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(Reuters) — Rival ride services Uber Technologies Inc. and Lyft Inc. have settled high-stakes litigation involving two of their top executives, court filings show, in advance of a trial that could have aired sensitive details about both companies.
Lyft and its former chief operating officer, Travis VanderZanden, ended litigation in a California state court in which Lyft accused Mr. VanderZanden of breaking his confidentiality pledges when he went to work for Uber.
Uber also withdrew a subpoena on Monday in separate litigation over a data breach at Uber, which had targeted an internet address assigned to Lyft's chief technology officer, according to a court filing.
Last year, Reuters reported that the U.S. Department of Justice was pursuing a criminal investigation of a May 2014 data breach at Uber, including an examination of whether any employees at competitor Lyft were involved.
Lyft has said it found no evidence that any employee was involved in the breach. It is unclear what impact the civil settlements will have on that probe.
A Lyft spokesman confirmed the settlement with Mr. VanderZanden on Monday but declined to disclose the terms. An Uber representative could not immediately be reached for comment.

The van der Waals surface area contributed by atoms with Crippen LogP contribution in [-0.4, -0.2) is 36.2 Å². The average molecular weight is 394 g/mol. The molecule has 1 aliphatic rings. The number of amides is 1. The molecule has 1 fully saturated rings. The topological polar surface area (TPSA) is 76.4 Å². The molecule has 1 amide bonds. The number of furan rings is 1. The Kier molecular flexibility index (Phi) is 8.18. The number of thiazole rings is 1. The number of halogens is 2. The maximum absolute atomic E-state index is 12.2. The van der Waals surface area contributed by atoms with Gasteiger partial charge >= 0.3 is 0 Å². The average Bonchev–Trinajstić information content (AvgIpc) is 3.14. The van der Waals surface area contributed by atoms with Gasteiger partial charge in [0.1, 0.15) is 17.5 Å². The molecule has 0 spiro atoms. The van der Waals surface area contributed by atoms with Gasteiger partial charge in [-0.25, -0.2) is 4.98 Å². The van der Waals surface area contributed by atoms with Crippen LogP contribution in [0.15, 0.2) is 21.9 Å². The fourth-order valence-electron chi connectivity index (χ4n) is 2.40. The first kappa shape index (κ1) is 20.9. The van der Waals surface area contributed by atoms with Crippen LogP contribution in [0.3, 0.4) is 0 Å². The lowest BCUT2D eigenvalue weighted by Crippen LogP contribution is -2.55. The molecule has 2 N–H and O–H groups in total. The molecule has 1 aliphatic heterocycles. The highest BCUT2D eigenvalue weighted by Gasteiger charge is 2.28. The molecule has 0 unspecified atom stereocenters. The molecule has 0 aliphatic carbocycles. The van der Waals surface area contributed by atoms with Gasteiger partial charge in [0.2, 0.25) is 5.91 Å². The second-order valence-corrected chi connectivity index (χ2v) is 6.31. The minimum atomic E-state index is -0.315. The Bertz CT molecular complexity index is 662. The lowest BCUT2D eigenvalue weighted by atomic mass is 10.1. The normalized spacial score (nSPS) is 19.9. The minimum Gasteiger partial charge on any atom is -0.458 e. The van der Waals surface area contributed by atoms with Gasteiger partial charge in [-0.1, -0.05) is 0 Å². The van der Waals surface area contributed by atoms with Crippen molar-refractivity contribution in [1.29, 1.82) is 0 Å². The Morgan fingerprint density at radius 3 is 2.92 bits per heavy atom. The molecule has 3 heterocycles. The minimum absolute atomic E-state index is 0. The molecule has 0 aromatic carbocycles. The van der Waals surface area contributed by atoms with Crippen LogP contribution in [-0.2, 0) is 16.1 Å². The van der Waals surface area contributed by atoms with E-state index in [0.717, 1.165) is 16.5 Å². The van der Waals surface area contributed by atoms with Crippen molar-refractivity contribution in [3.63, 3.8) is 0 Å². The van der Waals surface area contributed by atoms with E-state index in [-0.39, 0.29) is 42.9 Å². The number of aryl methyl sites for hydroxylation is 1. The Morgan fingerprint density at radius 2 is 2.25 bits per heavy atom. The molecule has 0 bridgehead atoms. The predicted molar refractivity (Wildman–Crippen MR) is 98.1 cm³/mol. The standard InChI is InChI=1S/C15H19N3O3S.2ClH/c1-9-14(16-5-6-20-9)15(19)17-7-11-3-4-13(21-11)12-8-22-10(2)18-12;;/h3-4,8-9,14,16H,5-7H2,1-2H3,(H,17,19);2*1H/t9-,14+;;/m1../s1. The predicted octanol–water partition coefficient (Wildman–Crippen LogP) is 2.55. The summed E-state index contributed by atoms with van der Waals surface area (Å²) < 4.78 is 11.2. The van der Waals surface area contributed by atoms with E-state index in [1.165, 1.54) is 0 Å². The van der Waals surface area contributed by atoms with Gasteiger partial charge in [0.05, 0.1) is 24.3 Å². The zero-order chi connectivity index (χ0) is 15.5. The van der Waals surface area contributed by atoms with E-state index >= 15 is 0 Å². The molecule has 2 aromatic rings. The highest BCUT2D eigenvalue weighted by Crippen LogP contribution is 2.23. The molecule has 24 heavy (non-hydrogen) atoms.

Mr. VanderZanden served as Lyft's chief operating office until August 2014, when he expressed disagreement with the company's leadership and approached two board members about taking over as chief executive, according to court filings.
Lyft accepted Mr. VanderZanden's resignation instead, and he eventually became vice president of international growth at rival Uber.
Lyft sued him in November 2014. In a sworn affidavit submitted in court earlier this year, Mr. VanderZanden said Lyft sued him in bad faith.
According to Mr. VanderZanden's filing, Lyft surmised he had told Uber that Lyft's CTO, Chris Lambert, had discovered a method to "hack into Uber's computer systems and gain access to Uber confidential information."
Uber revealed last year that as many as 50,000 of its drivers' names and their license numbers had been improperly downloaded, and filed a lawsuit in a San Francisco federal court in an attempt to unmask the hacker.
As part of its investigation, Uber determined that an internet address potentially associated with the breach could be traced to Mr. Lambert. However, Mr. Lambert's attorney told Reuters that Mr. Lambert "had nothing to do" with the breach, which was launched from a different internet address.
A trial in the VanderZanden case had been scheduled to begin in August.
(Reuters) — Eight months after disclosing a major data breach, ride service Uber is focusing its legal efforts on learning more about an internet address that it has persuaded a court could lead to identifying the hacker. That address, two sources familiar with the matter say, can be traced to the chief of technology at its main U.S. rival, Lyft.